Recognition of diversity is not the same as equality. It is a diversion from normalising and engaging with migrants and their lives and stories in New Zealand. Negotiating multiple identities and existence in New Zealand-they get lost in this ‘recognition and endorsement’ of popular Indian culture (Bollywood) and its economic hegemony. This recognition is like the carrot, it leads to the mirage of freedom and equity. But for the Indian community in New Zealand this multiculturalism continues to underscore and locate representation in food, clothes and performances rather than an exploration of their inherent complexities and space in New Zealand or creating a platform for democratic participation and open, critical discourse. Eventually failing to translate into wider cultural engagement or integration because it is always the ‘other’.

——————————————————————end of part 1——————

*The Diwali Mela is funded through various private sponsors, the Lion Foundation and advertisers but the primary organisations are government bodies who ‘raise’ the money, hence I use the term publicly funded.

Nationo-chauvanistic-alism. Impressions of an exile. India 5


Salman Khan says nationalism is his religion. Not Bollywood PR speak, no. I watched, gobsmacked, the man himself on television say the thing just like one would say, “Keep Your City Clean” or “Hum Do Hamare Do” or “Do Not Spit”. Nationalism is a public-spirit-morality-love-your-country message. Jingoistic patritotic populist.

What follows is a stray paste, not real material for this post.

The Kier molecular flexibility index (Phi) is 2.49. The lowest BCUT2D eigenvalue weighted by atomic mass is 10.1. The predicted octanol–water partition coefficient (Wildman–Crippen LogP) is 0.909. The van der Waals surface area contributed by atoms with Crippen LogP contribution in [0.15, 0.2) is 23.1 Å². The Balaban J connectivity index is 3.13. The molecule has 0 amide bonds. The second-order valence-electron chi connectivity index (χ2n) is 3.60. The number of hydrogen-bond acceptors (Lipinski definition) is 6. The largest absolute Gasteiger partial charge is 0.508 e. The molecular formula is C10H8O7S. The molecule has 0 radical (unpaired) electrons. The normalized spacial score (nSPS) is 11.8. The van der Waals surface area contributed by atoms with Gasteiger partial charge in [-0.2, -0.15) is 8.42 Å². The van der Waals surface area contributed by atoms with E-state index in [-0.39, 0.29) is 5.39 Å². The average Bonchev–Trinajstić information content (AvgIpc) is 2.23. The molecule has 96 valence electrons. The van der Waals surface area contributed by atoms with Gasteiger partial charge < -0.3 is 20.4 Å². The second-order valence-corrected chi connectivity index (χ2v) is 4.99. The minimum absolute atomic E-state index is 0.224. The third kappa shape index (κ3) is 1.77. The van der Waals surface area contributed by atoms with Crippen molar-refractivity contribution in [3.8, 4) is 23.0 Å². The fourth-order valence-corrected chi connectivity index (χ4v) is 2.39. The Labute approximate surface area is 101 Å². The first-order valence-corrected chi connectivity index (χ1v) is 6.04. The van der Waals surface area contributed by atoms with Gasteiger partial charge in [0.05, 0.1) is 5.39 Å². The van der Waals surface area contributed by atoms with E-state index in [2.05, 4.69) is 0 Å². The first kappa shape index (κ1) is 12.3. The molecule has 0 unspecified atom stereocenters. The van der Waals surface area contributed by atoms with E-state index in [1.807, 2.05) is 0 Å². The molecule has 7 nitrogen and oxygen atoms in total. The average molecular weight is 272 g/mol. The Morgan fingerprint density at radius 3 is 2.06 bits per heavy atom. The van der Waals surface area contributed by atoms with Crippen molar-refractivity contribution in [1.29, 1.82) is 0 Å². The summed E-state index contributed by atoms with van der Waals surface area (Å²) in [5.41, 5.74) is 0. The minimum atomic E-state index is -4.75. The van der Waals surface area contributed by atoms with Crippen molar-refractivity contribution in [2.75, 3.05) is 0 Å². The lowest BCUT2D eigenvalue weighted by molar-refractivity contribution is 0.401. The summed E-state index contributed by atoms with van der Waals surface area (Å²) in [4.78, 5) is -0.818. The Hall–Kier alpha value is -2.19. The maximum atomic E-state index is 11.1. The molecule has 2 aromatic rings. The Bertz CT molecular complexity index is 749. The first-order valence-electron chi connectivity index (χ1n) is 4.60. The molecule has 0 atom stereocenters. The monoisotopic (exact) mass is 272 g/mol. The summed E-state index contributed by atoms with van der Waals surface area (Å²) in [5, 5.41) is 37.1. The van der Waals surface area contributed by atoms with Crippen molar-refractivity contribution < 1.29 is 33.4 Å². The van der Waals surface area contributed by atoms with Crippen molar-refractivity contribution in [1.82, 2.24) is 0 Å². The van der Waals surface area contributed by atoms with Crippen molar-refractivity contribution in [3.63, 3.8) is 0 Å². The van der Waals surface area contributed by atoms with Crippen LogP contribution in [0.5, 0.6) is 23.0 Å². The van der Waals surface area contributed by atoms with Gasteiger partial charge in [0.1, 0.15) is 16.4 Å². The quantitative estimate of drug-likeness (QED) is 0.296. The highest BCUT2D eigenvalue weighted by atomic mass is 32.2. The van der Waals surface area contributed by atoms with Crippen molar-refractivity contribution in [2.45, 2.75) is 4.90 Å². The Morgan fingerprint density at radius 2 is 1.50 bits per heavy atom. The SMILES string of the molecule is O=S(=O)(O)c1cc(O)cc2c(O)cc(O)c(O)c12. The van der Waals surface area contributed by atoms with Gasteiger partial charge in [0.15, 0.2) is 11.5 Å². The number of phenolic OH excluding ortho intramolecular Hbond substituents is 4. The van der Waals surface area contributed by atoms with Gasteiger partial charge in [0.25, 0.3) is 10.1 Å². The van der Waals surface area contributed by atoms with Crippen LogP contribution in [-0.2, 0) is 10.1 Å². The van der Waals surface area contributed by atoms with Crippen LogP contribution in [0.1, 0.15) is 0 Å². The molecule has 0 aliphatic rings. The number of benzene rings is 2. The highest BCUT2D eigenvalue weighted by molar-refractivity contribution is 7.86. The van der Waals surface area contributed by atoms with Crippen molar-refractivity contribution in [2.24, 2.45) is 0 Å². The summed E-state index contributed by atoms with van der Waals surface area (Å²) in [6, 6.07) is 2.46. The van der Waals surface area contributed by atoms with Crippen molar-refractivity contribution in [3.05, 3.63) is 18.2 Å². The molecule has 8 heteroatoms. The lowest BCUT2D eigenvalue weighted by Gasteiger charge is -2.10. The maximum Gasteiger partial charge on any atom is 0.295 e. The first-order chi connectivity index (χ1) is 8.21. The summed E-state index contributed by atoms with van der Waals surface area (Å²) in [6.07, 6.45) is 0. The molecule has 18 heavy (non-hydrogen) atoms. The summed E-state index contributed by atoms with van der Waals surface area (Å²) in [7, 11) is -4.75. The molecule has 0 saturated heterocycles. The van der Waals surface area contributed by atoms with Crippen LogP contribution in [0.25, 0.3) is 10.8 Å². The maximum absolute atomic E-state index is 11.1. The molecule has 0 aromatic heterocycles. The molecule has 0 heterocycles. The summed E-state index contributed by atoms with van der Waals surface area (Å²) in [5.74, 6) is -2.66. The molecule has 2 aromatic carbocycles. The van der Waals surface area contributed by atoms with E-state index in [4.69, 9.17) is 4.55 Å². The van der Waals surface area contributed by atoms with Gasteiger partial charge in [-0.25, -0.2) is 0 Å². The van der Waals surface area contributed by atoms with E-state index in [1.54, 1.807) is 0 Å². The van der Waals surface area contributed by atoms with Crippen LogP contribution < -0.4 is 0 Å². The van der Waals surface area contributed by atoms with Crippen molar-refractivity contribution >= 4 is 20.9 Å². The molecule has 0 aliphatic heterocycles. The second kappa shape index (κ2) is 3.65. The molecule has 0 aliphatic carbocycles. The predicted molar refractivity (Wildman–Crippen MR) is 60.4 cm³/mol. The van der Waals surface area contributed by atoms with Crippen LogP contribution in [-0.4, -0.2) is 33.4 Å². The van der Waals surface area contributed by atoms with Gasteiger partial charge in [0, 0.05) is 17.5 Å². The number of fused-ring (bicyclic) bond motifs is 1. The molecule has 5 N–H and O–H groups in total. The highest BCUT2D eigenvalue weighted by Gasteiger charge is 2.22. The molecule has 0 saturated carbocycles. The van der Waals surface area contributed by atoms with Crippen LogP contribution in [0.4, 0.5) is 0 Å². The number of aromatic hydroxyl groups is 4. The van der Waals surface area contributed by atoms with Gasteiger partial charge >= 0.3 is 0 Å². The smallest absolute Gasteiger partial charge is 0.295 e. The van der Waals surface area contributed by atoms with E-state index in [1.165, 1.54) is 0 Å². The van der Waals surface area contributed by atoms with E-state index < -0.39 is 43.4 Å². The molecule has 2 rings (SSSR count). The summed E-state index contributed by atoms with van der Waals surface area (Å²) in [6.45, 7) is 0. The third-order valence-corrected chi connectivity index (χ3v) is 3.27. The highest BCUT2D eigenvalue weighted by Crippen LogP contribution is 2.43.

What is nationalism, I tried to ask. Tried because no one wants to have conversations pertaining to such topics.

Nationalism means loving your country (you silly thing)! Nationalism means feeling pride for INDIA. Nationalism means being the best superpower, kicking gora, chini and every other (especially Pakistani) arse. Nationalism=patriotism and all that. You know, like, proud to be Indian?

The Stanford Encyclopaedia Of Philosophy describes both patriotism and nationalism at length. Briefly, nationalism is (1)the attitude that the members of a nation have when they care about their national identity, and (2) the actions that the members of a nation take when seeking to achieve (or sustain) self-determination. Patriotism can be defined as love of one’s country, identification with it, and special concern for its well-being and that of compatriots. The two often overlap, especially in political discourse, when such concepts have to be simplified for a supposedly not-so-smart hoi polloi and ultimately turning the psyche into ‘us versus them’.

So when Salman exhorts everyone to become nationalistic, he also means patriotic. LOVE YOUR COUNTRY! DIE FOR YOUR COUNTRY! WE ARE THE BEST! IT IS OUR TURN! This then becomes all about world power, domination, aggression and ultimately bad behaviour. I noticed. Along with being a fast growing economy, along with becoming flatter and flatter (as per Thomas Friedman), we also become obnoxious. Because all the other superpowers are like that. Look at America! (Say that with an upper middle class Indian accent.) The popular discourse of ‘us versus them’ then steering towards our own people. Urban versus rural, Hindus versus Muslims, rich versus poor, caste versus caste. Anything or anybody that looks like an obstacle in ‘development’ and ‘progress’ ultimately unpatriotic. The non-violent gentle soul that I am, I was shocked at the hatred Indians had for ‘others’.